The NSA and Rabbeinu Gershom
The latest NSA-related issue in the news has gotten me to thinking about Rabbeinu Gershom the Light of the Exile (Meor HaGolah). It is well-known that one of the takkanot attributed to Rabbeinu Gershom was the prohibition of opening someone else’s mail. I am not going to touch upon the question as to whether this really was a takkanah of Rabbeinu Gershom or not, for this see the sources cited below. At the end of the Responsa of Meir of Rothenberg, ed. Prague, we read “חרם תקנת הקהילות ששם רבינו גרשם מאור הגולה…חרם שלא לראות בכתב חבירו ששולח לחבירו בלא ידיעתו אסור ואם זרקן מותר” (“Herem of the Takkanot of the Communities that were established by Rabbeinu Gershom the Light of the Exile…Herem that one should not look at the writing of his fellow that he sends to another without his knowledge, [it is] forbidden, and if he threw them [out? it is] permitted.”) On the basis of this takkanah it become customary to endorse letters with the acronym ופגי”ן דרגמ”ה=ופורץ גדר ישכנו נחש דרבינו גרשום מאור הגולה (“And he who breaks through a fence, the herem of Rabbeinu Gershom shall attach to him”) or just בחרם רבינו גרשום. There was a disagreement amongst Rabbis as to whether the endorsement was required in order to prevent one of opening the letter (see Shiltei Gibborim to Shevuot 17a and Halachot Ketanot of Yaakov Hagiz, I:173). Hagiz was asked regarding a letter which was endorsed with פגי”ן but was found open in the market-place. Since it was left in the market-place does that mean that one was able to read it? Hagiz opined that while the recipient might not have cared about others reading it, the sender endorsed it and was careful about it so the person who found it, even if they think that something written in the letter might be damaging to them, should rip it up and throw it away without reading it. Another instance when there was suspicision that damaging material or the plans for evil-doing was contained in the letter was discussed by R. Hayyim Falagi (Hikkeke Lev, YD 49). Falagi decided that one was permitted to open the letter, seeing this as a better solution than that of Hagiz.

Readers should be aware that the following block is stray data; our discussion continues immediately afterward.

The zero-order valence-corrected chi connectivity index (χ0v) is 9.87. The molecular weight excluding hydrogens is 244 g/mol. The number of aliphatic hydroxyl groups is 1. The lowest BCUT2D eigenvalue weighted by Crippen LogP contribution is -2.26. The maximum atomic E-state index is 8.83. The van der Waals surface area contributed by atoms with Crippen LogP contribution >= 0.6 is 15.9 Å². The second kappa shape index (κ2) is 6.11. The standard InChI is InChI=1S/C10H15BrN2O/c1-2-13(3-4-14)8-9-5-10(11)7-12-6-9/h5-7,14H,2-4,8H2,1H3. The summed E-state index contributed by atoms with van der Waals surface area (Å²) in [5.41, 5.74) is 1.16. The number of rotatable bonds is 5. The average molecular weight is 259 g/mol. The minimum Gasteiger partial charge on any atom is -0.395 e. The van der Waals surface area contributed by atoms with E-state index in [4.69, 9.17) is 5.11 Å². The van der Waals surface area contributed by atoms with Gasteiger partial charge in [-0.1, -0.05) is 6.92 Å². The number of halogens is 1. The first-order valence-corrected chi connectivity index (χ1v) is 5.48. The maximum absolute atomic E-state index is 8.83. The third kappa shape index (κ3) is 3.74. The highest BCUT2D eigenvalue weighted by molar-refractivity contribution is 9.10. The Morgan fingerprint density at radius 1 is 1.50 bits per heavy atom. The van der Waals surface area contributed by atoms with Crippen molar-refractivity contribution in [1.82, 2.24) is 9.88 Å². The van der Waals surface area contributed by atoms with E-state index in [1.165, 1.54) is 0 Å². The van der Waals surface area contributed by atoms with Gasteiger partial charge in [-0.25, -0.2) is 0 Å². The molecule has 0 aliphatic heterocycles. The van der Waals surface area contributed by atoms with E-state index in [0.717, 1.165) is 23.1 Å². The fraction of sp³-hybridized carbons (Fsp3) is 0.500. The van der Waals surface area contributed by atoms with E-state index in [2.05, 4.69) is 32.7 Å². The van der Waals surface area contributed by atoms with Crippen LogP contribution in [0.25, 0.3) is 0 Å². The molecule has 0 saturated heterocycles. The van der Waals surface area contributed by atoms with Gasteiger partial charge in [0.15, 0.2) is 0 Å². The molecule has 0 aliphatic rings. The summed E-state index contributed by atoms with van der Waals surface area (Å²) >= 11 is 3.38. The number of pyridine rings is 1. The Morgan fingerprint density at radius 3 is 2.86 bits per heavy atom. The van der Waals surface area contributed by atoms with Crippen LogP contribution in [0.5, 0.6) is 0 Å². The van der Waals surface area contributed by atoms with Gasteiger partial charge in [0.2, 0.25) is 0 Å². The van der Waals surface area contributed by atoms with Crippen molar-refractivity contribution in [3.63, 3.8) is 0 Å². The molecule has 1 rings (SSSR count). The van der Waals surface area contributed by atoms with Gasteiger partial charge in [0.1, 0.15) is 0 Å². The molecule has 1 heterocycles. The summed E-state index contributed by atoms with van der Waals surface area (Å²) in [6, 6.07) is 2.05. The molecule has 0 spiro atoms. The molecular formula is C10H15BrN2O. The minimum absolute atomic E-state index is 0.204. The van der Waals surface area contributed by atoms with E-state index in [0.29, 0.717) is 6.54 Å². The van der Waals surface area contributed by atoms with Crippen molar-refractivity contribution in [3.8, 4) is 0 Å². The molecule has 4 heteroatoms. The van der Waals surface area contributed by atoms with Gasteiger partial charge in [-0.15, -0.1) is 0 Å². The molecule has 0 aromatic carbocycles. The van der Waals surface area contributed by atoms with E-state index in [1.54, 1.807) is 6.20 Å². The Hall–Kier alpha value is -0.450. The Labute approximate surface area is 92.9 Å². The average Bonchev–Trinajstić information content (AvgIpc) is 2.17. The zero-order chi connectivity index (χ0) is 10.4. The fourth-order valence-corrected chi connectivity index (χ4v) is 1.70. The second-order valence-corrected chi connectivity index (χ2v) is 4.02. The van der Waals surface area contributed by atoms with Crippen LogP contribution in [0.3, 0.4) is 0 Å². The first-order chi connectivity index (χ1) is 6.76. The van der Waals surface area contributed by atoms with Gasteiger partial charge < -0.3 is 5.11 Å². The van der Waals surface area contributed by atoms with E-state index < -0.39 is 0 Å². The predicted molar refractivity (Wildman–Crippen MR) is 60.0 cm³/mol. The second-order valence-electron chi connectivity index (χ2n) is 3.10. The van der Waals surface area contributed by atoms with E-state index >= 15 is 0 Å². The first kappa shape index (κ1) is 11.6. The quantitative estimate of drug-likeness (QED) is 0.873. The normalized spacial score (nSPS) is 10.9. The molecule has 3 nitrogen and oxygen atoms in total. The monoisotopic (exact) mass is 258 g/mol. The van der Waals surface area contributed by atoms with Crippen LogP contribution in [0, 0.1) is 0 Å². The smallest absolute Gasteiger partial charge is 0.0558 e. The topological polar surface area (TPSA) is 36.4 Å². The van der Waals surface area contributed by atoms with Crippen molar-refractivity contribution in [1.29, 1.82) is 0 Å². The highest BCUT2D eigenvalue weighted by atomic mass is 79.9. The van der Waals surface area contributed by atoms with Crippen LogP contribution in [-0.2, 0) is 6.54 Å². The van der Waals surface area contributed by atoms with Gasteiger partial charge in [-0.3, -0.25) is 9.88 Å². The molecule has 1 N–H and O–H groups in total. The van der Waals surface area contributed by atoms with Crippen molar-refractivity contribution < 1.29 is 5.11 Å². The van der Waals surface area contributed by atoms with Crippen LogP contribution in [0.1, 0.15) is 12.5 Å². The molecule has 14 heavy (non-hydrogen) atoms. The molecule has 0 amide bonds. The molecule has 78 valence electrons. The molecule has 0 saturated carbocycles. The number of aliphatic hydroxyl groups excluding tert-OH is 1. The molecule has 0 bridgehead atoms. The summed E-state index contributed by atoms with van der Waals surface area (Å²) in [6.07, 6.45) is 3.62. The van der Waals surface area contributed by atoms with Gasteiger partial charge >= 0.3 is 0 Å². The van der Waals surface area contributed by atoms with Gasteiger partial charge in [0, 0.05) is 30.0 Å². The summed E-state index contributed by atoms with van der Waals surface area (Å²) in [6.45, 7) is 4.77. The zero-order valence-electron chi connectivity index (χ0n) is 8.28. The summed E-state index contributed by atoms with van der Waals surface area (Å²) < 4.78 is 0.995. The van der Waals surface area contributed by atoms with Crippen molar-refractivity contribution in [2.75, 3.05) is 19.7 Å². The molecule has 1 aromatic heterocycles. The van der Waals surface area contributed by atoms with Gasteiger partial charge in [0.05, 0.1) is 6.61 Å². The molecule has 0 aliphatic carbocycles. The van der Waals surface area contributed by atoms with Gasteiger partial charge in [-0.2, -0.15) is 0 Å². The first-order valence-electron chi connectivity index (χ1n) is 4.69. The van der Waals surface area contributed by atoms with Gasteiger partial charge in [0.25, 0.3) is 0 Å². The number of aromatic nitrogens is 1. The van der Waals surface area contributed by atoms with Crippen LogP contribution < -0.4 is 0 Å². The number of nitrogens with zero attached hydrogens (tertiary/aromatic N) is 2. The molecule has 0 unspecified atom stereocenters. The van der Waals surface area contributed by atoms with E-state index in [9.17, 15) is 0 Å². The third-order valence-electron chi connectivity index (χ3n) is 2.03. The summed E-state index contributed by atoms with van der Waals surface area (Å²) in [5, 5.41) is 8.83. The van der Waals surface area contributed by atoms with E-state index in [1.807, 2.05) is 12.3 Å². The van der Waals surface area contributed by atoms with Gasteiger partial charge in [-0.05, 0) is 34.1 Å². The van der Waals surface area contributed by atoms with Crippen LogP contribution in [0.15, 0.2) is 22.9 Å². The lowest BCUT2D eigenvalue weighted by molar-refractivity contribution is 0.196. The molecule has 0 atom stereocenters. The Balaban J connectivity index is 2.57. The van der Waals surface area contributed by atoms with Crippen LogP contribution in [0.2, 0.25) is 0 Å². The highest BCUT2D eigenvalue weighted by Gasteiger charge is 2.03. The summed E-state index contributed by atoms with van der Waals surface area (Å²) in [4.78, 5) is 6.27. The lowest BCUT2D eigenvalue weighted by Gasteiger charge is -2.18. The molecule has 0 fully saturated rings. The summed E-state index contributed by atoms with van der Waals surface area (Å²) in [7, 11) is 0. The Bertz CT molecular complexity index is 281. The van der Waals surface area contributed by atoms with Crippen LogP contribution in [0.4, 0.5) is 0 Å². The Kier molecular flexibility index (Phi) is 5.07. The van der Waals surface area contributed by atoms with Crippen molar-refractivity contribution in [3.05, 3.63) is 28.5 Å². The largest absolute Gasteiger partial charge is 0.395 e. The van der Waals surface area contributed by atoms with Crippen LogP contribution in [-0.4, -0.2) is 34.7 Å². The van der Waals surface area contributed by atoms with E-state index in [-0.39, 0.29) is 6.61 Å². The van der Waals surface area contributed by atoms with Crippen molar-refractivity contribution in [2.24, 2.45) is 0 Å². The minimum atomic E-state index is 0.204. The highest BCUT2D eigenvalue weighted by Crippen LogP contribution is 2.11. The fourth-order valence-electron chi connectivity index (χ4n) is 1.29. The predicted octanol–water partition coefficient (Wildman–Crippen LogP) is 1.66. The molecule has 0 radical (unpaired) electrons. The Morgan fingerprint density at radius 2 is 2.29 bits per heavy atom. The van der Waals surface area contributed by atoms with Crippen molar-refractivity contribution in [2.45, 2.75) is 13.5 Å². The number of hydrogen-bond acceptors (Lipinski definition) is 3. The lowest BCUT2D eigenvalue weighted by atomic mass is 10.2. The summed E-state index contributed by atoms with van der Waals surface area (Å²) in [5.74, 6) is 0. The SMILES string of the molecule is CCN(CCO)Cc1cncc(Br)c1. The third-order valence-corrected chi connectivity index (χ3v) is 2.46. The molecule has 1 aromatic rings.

On the question of the right to privacy in Jewish law Nahum Rakover wrote that,
“The right to privacy, we may well conclude, is in Jewish law a vested right which is protected by injunction, restoration of the status quo and the award of damages, from the civil law aspect. Interferences with the right also has it criminal law character, to be countered by penal sanctions. Generally, in this area, more perhaps than in other areas, two conflicting interests are posted-the right of the individual and the rights of society. The law must strike a fair and just balance between the two.” (Rakover, p. 180)
J.D. Bleich-“Privacy of Personal Correspondence” in the Jewish Law Annual, v. III
Louis Finkelstein-Jewish Self-Government in the Middle Ages
Nahum Rakover-“The Protection of Privacy in Jewish Law”, Israeli Yearbook on Human Rights, v. 5, 1975
Yisrael Schtepinsky-HaDarom, 22